The countdown is on for Air Asia with its first A330-900neo taking flight ahead of its public unveiling at next week’s Paris Air Show. Air Asia has 100 of the A330-900neo’s on order and hopes to have the first operating scheduled services within a month.
Air Asia has long haul aspirations. It previously operated long haul flights into Europe but cancelled them in 2012. Rumours persist that the Air Asia is keen to re-enter the European market and the A330-900neo is the perfect aircraft for it to do so with. The carrier also plans to fly Tokyo – Los Angeles using the aircraft.
The A330-900neo is integral to Air Asia’s growth prospects. Utilising the airline’s affiliate offshoot model, there is plenty of room for expansion and plenty of busy routes that the A330-900neo could service. Airbus and Air Asia have been putting the finishing touches to the aircraft since it left the Airbus paint shop in Toulouse in April.
Why the A330-900neo?
The A330-900neo uses more efficient engines, lighter composite materials, and a refined wing design that Airbus says will make the A330-900neo considerably more efficient than older aircraft models of a similar size.
The A330-900neos are powered by Rolls Royce Trent 7000 engines. Given the issues that the Boeing 787 Dreamliners have had with the Trent 1000 engines, Air Asia had raised concerns. However, after talks with Rolls Royce, those concerns apparently have been allayed.
Air Asia isn’t saying where its launch destination will be for its first commercial A330-900neo flight. That hasn’t stopped speculation with several existing medium haul destinations vying for the honours.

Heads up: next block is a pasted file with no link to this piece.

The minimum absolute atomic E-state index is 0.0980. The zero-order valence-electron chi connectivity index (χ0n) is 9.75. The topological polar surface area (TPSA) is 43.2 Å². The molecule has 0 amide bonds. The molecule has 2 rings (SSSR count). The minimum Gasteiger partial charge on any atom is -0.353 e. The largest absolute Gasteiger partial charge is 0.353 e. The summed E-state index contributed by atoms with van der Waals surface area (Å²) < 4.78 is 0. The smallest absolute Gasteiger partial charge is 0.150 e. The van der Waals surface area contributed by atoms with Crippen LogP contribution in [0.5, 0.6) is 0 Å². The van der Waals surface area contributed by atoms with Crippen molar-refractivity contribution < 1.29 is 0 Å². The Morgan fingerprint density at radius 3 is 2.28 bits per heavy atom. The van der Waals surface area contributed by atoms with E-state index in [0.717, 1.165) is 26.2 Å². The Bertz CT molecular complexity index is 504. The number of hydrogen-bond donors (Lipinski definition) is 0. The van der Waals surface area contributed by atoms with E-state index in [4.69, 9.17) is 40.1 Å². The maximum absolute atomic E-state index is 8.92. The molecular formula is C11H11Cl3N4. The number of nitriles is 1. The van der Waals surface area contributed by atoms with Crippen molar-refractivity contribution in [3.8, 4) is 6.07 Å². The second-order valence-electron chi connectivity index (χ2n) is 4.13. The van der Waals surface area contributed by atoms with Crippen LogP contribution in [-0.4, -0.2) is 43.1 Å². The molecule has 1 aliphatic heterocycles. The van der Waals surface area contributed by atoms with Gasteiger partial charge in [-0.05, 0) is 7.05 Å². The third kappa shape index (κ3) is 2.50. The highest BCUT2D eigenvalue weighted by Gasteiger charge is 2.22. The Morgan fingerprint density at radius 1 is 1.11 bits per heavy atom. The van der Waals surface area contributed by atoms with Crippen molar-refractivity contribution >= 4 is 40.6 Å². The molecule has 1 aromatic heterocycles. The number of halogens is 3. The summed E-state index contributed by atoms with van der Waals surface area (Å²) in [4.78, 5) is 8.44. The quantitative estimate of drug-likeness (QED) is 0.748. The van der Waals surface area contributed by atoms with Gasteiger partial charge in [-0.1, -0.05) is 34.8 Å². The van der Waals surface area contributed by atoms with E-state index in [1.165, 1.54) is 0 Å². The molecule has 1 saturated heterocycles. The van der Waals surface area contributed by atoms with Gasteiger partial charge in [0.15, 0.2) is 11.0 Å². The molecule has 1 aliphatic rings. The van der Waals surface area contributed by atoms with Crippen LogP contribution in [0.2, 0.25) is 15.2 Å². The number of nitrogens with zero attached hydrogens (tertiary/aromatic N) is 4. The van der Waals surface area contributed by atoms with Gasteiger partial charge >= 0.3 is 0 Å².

Air Asia does say that the first aircraft will be based at its Bangkok hub, Don Mueang International Airport, and will be used by its long haul affiliate Air Asia X. From Bangkok, the airline flies as far afield as India, Bali, Hong Kong and Central China. Busy destinations like Hong Kong are obvious candidates for that first flight.
And a two cabin configuration
Air Asia’s A330-900neo’s will carry 286 passengers in a two class layout. The business class cabin will have 28 seats and the main cabin will have 260 seats.
Air Asia X already operates A330-300s with passengers in a 2-2-2 configuration in business class and a tighter 3-3-3 configuration in economy class. The A330-900neo will carry fewer passengers and have a larger business cabin but the current A330-300 layout gives an indication of what passengers can expect in the cabins.
Air Asia sells its product on price rather than service. Economy isn’t terrible, as you as long as you keep your expectations in check. Seat pitch on the existing A330-300s is 32” and the width is 16.5”. You pay extra for luggage and onboard food and drinks and it’s BYO tablet. But, in comparison with some European low cost carriers like Ryanair and EasyJet, this writer would fly Air Asia X any day.
Air Asia X’s business class, or what they call Premium Class, offers a flat bed trip for about a third of what you’d pay in business class on a full service airline. As such, it represents excellent value. Granted the configuration is 2-2-2 but it’s still a pretty good deal. Upgrades are often available at the departure airport for about USD$400.
While new aircraft will always bring with them some small, inherent enhancements, we can expect to see the successful Air Asia X A330-300 two cabin class configuration and seats brought across to the new A330-900neo fleet. As the new plane is formally unveiled next week in Paris, we may then see an announcement about the first route the Air Asia X A330-900neo will take flight on.
Here at Simple Flying, we’ll keep you informed.